So, our book club has been plodding along with just three members – it’s not so much a book club now, more an excuse to chat about books and find time to meet up for a good gossip.
I’d mentioned Me Before You a couple of times when my friend had asked for reading suggestions as I’d heard it was good – I bought it for her for Christmas and she suggested it as our next book club read. I downloaded the audio version of the book – all 16 and a half hours of it. Needless to say, both of my friends finished the book long before I managed to!
From the back:
‘Lou Clark knows a lot of things. She knows how many footsteps there are between the bus stop and home. She knows she likes working in The Buttered Bun tea shop and she knows she might not love her boyfriend Patrick.
Will Traynor knows his motorcycle accident took away his desire to live. He knows everything feels very small and rather joyless now and he knows exactly how he’s going to put a stop to that.
What will doesn’t know is that Lou is about to burst into his world in a riot of colour. And neither of them knows they’re going to change the other for all time.’
I really enjoyed listening to it, the story was good, the characters believable and down-to-earth. It has a good story and deals with some difficult issues – would you want to keep living if you knew you would never be able to walk again, or even lift a cup to drink, make love, dance? This is the plight of Will Traynor, previously a hot shot investor, who now faces life as a quadriplegic. And how do you find the courage to be sure that your life is not enough? To tell a partner that you might not love them anymore? Lou is laid off from her job at the tea shop and has to face the job centre, their suggestions of retraining, working in a chicken factory, and even (I found this a bit far-fetched) as a pole dancer!
Lou eventually takes a job as Will’s companion, asked by his mother to try and cheer him up a bit without knowing quite the magnitude of the task she is taking on. She is also battling with problems at home – at 26, she still lives with her parents in a small house with her sister, nephew and granddad who needs lots of care following a stroke. There isn’t much money to spare in the Clark household so there is an immediate clash between Lou’s life and the type of life Will had been accustomed to, coming from a very wealthy family who take regular skiing trips, go to fancy dos and have thousands of pounds idling in their everyday bank accounts.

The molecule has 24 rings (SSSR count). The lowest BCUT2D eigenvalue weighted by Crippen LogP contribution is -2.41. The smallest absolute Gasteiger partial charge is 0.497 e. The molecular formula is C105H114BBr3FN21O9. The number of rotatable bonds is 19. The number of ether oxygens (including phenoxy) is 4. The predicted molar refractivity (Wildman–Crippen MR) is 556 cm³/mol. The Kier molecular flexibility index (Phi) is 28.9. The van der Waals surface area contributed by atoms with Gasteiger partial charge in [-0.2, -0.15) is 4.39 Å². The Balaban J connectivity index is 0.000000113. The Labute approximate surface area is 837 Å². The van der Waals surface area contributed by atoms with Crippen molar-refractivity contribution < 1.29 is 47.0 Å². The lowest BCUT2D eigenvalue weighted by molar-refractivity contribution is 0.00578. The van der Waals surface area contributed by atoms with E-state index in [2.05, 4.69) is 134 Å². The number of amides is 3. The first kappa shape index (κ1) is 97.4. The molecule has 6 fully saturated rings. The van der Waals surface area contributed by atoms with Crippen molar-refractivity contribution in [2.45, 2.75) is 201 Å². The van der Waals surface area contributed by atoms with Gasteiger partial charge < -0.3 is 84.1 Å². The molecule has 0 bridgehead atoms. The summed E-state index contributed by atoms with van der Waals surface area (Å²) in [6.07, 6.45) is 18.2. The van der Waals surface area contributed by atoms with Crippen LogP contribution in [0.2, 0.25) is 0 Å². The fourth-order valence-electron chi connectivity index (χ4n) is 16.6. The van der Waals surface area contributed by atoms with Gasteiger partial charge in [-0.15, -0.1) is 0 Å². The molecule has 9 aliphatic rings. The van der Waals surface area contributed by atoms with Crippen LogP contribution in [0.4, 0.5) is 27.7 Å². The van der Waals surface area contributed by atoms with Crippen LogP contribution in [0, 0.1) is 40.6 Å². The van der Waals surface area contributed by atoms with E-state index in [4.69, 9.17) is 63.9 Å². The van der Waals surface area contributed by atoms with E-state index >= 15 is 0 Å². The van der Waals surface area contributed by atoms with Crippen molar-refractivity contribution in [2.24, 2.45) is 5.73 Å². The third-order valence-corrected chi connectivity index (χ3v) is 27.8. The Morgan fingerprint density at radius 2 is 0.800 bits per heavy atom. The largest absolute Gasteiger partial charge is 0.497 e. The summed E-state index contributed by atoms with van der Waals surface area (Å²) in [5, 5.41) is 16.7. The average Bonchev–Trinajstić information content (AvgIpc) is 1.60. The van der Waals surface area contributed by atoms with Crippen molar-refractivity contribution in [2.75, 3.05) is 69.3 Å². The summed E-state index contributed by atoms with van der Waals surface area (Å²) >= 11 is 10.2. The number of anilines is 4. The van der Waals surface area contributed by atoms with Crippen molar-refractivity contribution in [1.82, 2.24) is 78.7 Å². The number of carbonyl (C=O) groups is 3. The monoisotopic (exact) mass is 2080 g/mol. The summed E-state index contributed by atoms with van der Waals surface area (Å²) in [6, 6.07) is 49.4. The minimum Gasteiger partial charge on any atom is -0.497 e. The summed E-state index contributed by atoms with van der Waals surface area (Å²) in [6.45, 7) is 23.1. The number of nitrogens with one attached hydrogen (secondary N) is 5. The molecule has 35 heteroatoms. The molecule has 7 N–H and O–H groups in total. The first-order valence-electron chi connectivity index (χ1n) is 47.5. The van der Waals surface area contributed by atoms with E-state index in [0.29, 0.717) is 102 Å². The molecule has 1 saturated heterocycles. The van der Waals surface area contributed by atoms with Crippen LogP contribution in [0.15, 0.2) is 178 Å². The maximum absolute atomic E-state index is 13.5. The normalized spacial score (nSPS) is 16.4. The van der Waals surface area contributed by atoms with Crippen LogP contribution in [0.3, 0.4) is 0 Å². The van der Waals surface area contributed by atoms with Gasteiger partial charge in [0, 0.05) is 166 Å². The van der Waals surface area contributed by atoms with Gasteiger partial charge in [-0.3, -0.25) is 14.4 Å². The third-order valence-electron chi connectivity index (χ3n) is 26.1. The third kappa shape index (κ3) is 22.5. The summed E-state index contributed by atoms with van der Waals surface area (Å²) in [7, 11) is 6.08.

To begin with, Will is slightly cold towards Lou, uncomfortable dealing with someone having to help him all of the time. Lou grins and bears it, trying to make the most of it as she cannot afford to lose this job. As time goes on, they grow to tolerate each other, and then their working relationship turns into friendship, as they come to rely on each other more and more.
There is lots going on in the book, but the warmth for the characters carries you through. Lou is the main narrator during the story, and although I found her narration warm and funny, and full of the everyday worries that constantly trouble us, I enjoyed the occasional break in narrative, as one of the more minor characters took over. I wished we heard more from Will though, to find out more about what is going on inside his head, how he copes mentally and emotionally with the consequences of his accident. In some ways this story is more about Lou though, and the profound effect that meeting Will and being exposed to his situation has on her.
It was a good, easy listen, but one that deals with lots of issues – it’s certainly a great book club read as it generates a lot of discussion on how one would cope with becoming quadriplegic. I’m looking forward to discussing this with the girls!